Flying home from San Antonio, Texas and the National Education Computing Conference (NECC), my head was full of ideas about pushing the boundaries of teaching and learning. Sitting next to me was an older gentleman from Texas. He was a grandfather nearing retirement, working in the banking industry. We exchanged the usual family and job facts, and as usual whenever I mention that I work with schools, he wanted to share some stories. Of course, everyone is an expert at school. They went, they have children — it’s the one institution that we all have in common. People like telling their stories.
This particular Texas gentleman had grandchildren ranging in age from babies to teens, and his daughter was a teacher too. “It’s not like back when I went to school,” he said after a time, and I braced for the rest of the sentence. I fully expected it to be something about getting back to basics, or how today’s kids don’t value education and the parents don’t discipline them.
But then he said something completely different. He said that when he went to school, his teachers encouraged him to think, and that they helped students do their work, not just memorize facts. He said that he’s often in his grandchildren’s classrooms and “the teachers talk all the time” from the front of the class and wondered how anyone could learn like that. “It wasn’t like that when I was young,” he sighed.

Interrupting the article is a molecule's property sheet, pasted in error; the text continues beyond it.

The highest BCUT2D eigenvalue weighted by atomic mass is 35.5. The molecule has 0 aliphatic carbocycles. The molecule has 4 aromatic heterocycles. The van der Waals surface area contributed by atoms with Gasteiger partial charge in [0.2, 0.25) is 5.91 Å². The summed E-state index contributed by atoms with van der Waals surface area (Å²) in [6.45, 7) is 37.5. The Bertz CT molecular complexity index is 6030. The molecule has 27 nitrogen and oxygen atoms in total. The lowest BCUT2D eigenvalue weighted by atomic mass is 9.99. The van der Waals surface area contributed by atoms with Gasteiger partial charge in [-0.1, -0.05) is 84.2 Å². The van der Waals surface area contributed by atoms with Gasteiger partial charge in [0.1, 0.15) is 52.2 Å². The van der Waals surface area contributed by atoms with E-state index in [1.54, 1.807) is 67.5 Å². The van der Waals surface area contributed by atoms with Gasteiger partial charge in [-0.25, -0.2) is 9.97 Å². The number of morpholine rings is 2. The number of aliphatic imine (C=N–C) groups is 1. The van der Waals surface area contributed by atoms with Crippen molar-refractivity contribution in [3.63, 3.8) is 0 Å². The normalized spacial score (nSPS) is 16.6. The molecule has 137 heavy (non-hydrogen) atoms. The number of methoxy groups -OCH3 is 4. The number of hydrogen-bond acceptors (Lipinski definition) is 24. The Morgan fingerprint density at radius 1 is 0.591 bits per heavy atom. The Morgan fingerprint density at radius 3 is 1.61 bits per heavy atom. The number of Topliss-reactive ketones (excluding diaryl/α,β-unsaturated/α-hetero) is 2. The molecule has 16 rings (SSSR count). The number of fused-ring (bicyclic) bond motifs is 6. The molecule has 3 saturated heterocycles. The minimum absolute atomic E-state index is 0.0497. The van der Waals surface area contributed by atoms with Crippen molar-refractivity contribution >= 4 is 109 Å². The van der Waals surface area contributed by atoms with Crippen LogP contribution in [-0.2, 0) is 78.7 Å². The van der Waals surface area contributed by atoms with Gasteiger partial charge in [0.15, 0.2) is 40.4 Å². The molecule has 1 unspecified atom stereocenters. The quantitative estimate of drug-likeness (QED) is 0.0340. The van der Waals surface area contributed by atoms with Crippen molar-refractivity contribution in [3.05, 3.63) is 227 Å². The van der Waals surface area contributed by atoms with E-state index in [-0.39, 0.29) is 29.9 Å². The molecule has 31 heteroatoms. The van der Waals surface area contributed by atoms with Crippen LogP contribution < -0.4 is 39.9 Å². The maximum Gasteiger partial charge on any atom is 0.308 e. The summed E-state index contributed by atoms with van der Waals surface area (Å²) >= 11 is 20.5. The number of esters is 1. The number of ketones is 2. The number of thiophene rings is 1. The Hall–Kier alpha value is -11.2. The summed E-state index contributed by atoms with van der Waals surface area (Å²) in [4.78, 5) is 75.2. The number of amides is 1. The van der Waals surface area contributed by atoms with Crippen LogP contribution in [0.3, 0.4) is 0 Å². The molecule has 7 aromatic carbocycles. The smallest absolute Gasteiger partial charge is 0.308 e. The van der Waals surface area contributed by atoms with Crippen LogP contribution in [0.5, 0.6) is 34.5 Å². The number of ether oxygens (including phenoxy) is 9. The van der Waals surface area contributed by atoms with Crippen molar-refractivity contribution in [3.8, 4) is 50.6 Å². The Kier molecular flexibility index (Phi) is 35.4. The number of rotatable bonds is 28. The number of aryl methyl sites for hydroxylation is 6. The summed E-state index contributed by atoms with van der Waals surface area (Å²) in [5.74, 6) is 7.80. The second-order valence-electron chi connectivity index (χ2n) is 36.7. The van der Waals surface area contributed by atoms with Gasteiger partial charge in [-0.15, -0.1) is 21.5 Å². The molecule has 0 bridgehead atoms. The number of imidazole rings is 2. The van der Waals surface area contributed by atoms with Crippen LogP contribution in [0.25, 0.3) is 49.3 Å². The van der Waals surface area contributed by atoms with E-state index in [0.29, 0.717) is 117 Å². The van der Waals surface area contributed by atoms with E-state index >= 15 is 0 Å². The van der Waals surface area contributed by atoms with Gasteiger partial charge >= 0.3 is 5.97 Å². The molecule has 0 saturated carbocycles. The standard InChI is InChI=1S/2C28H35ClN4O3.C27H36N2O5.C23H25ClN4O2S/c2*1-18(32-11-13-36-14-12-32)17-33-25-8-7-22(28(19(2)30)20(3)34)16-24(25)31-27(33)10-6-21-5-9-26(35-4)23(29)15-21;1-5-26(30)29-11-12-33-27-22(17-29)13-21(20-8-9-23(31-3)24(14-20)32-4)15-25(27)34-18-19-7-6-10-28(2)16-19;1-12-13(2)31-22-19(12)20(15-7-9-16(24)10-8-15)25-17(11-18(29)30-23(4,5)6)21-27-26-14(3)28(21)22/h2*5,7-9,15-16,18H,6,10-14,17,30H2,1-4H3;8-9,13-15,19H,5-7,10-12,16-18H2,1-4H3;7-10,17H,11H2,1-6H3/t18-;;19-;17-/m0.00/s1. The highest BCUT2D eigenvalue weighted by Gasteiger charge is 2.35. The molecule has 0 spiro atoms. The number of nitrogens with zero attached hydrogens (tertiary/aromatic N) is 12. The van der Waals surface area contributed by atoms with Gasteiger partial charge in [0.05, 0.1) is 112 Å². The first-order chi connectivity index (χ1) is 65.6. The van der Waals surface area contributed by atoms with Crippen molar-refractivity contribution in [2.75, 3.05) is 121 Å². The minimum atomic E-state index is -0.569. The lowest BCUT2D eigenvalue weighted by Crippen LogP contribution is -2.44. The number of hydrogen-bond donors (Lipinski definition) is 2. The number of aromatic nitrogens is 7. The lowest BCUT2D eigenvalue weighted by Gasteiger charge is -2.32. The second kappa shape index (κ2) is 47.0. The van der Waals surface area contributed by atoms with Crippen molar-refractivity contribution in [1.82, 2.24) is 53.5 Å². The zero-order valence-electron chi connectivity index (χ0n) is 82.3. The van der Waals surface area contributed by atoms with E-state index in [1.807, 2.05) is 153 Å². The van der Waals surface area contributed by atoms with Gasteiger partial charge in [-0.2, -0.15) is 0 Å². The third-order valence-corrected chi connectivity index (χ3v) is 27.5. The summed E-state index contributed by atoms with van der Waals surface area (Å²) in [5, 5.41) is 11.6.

Later on, I sat there questioning all my assumptions. Of course not all “olden days” teachers were drilling students. How could I have had that image in my head? When people think about the past, of course we all have had different experiences. Talking about how school used to be is meaningless; it’s too dependent on your personal experience. Unfortunately, we hear this kind of language all the time, whether it’s to point at the “bad old days” or the “good old days” Neither of them exist in reality.
People are always searching for the new new thing – it’s human nature to enjoy stimulating new ideas. However, things like 21st century skills, where we try to define what students need to know “now” (as if creative thinking wasn’t ever valued,) is a solution to a problem that may not exist. It may just be a reflection of our vast, yet fundamentally faulty collective memory of things that never were.